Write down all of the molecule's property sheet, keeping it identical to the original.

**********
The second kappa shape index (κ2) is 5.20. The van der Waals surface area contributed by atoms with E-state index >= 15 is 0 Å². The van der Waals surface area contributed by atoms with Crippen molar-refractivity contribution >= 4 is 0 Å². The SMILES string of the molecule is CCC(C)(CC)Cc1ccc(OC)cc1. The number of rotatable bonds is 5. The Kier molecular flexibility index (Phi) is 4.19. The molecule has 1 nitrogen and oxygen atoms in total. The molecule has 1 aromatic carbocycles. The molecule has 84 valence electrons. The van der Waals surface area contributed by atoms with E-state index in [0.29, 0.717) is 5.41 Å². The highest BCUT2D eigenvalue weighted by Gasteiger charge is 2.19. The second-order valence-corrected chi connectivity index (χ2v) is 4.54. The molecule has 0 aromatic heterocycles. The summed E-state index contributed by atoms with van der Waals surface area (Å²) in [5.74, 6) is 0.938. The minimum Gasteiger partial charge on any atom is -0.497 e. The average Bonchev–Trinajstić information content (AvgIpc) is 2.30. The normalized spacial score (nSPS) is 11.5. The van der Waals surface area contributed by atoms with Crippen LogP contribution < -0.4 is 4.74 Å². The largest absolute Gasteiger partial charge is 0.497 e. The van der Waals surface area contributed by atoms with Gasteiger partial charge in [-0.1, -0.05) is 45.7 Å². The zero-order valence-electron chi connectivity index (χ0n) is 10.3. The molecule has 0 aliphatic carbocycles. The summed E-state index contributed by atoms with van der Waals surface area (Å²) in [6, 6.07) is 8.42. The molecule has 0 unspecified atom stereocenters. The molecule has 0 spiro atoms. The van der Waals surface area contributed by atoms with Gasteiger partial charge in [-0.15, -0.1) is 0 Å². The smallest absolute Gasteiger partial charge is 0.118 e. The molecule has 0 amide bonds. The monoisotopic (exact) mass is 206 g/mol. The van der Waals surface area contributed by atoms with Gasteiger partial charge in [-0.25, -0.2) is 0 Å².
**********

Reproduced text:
The second kappa shape index (κ2) is 5.20. The van der Waals surface area contributed by atoms with E-state index >= 15 is 0 Å². The van der Waals surface area contributed by atoms with Crippen molar-refractivity contribution >= 4 is 0 Å². The SMILES string of the molecule is CCC(C)(CC)Cc1ccc(OC)cc1. The number of rotatable bonds is 5. The Kier molecular flexibility index (Phi) is 4.19. The molecule has 1 nitrogen and oxygen atoms in total. The molecule has 1 aromatic carbocycles. The molecule has 84 valence electrons. The van der Waals surface area contributed by atoms with E-state index in [0.29, 0.717) is 5.41 Å². The highest BCUT2D eigenvalue weighted by Gasteiger charge is 2.19. The second-order valence-corrected chi connectivity index (χ2v) is 4.54. The molecule has 0 aromatic heterocycles. The summed E-state index contributed by atoms with van der Waals surface area (Å²) in [5.74, 6) is 0.938. The minimum Gasteiger partial charge on any atom is -0.497 e. The average Bonchev–Trinajstić information content (AvgIpc) is 2.30. The normalized spacial score (nSPS) is 11.5. The van der Waals surface area contributed by atoms with Crippen LogP contribution < -0.4 is 4.74 Å². The largest absolute Gasteiger partial charge is 0.497 e. The van der Waals surface area contributed by atoms with Gasteiger partial charge in [-0.1, -0.05) is 45.7 Å². The zero-order valence-electron chi connectivity index (χ0n) is 10.3. The molecule has 0 aliphatic carbocycles. The summed E-state index contributed by atoms with van der Waals surface area (Å²) in [6, 6.07) is 8.42. The molecule has 0 unspecified atom stereocenters. The molecule has 0 spiro atoms. The van der Waals surface area contributed by atoms with Gasteiger partial charge in [-0.15, -0.1) is 0 Å². The smallest absolute Gasteiger partial charge is 0.118 e. The molecule has 0 amide bonds. The monoisotopic (exact) mass is 206 g/mol. The van der Waals surface area contributed by atoms with Gasteiger partial charge in [-0.25, -0.2) is 0 Å².